Deep down, Im not really any different than the average person. Its taken me a long time to be able to see this. After spending most of my life feeling like no one could ever be as strange, quiet, and anxious as I was, I now realize that Im not so far off the mark when it comes to having an average personality.
We all have our idiosyncrasies – thats part of being human, I suppose. In fact, I consider myself lucky sometimes – it could be worse. Really, it could be.
Having forced myself into mainstream society, I can now say, with confidence, that we all have our hang-ups. Ive had conversations with so-called extroverts, only to find out that they suffer from the same insecurities we all do. Ive learned that low self-esteem is often shared with introverts and extroverts alike – it just manifests itself in different ways.
From the conversation based exposures, Ive discovered that most people really are insecure. In the past, Id always assume that I was the problem. If people ignored me, it was something personal. If I was excluded, it was because they couldnt stand me. If there was a lull in the conversation, it was because I was too deficient to carry a simple conversation like a normal person.
But one of the biggest secrets Ive discovered is: Most people are waiting for someone else to make the first move. I really should tape that to the mirror where Ill see it every morning.
The difference between not speaking (and missing a great opportunity) and engaging someone in meaningful conversation is often a matter of forcing out the first few words. I used to worry that if I made the first move, Id be rejected or that, somehow, it put me at a disadvantage when the conversation did happen. This does not matter in the grand scheme of things.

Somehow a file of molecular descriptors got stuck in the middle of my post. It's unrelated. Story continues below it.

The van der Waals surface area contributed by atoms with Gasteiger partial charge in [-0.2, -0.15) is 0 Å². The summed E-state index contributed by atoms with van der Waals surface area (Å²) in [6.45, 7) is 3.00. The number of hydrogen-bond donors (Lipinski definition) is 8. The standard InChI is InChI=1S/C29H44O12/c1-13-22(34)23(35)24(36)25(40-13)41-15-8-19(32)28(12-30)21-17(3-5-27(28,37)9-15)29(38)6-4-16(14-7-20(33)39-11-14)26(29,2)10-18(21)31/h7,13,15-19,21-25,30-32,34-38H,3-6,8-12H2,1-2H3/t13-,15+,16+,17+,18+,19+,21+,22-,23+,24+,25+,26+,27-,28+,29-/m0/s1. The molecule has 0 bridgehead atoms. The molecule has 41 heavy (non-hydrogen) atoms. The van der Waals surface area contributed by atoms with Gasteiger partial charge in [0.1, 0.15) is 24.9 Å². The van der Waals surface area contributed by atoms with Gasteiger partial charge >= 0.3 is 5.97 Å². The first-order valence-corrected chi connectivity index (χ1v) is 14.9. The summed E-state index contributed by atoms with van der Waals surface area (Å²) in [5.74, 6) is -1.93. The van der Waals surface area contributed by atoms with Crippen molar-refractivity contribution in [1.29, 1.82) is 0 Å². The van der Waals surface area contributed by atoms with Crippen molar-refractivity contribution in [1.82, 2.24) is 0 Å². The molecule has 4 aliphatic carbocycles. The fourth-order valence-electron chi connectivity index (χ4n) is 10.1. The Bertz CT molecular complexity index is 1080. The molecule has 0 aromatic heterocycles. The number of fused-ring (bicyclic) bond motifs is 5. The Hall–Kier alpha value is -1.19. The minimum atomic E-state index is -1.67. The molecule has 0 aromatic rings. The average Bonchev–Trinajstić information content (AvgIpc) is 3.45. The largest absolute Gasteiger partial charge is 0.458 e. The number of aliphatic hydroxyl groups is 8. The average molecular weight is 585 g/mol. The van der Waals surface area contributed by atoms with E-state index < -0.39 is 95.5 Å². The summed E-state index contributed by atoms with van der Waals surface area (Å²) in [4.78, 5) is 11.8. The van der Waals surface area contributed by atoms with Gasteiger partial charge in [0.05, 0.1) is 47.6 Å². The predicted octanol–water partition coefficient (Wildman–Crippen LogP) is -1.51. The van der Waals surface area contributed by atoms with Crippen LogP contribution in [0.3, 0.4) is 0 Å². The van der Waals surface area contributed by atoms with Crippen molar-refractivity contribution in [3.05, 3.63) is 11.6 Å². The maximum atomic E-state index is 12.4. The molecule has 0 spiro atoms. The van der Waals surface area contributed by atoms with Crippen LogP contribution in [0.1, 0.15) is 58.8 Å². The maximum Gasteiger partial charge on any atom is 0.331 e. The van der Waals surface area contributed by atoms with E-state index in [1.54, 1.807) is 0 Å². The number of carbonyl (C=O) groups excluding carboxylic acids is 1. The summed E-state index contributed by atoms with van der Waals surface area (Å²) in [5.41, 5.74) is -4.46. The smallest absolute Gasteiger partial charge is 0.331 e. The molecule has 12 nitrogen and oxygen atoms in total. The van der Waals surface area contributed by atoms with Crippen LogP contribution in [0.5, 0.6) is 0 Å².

So what if I have to make the first move? To me, that just shows how courageous I can be, and how far Ive come. I always feel the better man for it.
Well, you might ask, what about real extroverts? Ok, now here is what Ive found: True, there are those individuals that are so confident and stuck on themselves that none of this seems to apply to them. But, they are only a minority – and most of them are at least approachable.
In fact, Ive never encountered anyone that refused to talk to me, or ignored me, because they thought I was not worth their time. Granted, some seemed to quickly get rid of me after some superficial small-talk, but again, this was not the norm.
No, the fact of the matter is that most people, even the ones that look miserable and unapproachable, will warm up after a few words are exchanged. I would venture to guess that I used to have that miserable, unapproachable look about me. Being almost paralyzed with fear and anxiety will do that to a person, I suppose.
And that reminds me of another very strange finding: When I first started this forced conversation experiment, I was convinced that no one wanted to speak to me. I was always the first to say hello and initiate conversation. I found this depressing because it felt as though no one wanted to talk to me, and that I was just being a nuisance by saying hello first.
However, after a few months, I noticed that I didnt always have to make the first move. People slowly started making an effort to talk to me first. Was it because I simply didnt notice their efforts before (being mired in self-pity and negativity), or was there a genuine warming up, so to speak?
Ive been thinking about this a lot lately and Ive come to the conclusion that because of the positive experiences Ive had lately, perhaps I look a little more approachable. Hmm¦you never know.
Despite any progress Ive made, I accept the fact that I am still shyer than the average person. However, I do not accept the fact that I have nothing to offer, that I have to settle for a mediocre life, that I cannot engage people in a positive way and brighten someones day, and that I dont deserve to have a group of close friends.
We all have the right to a fulfilling life.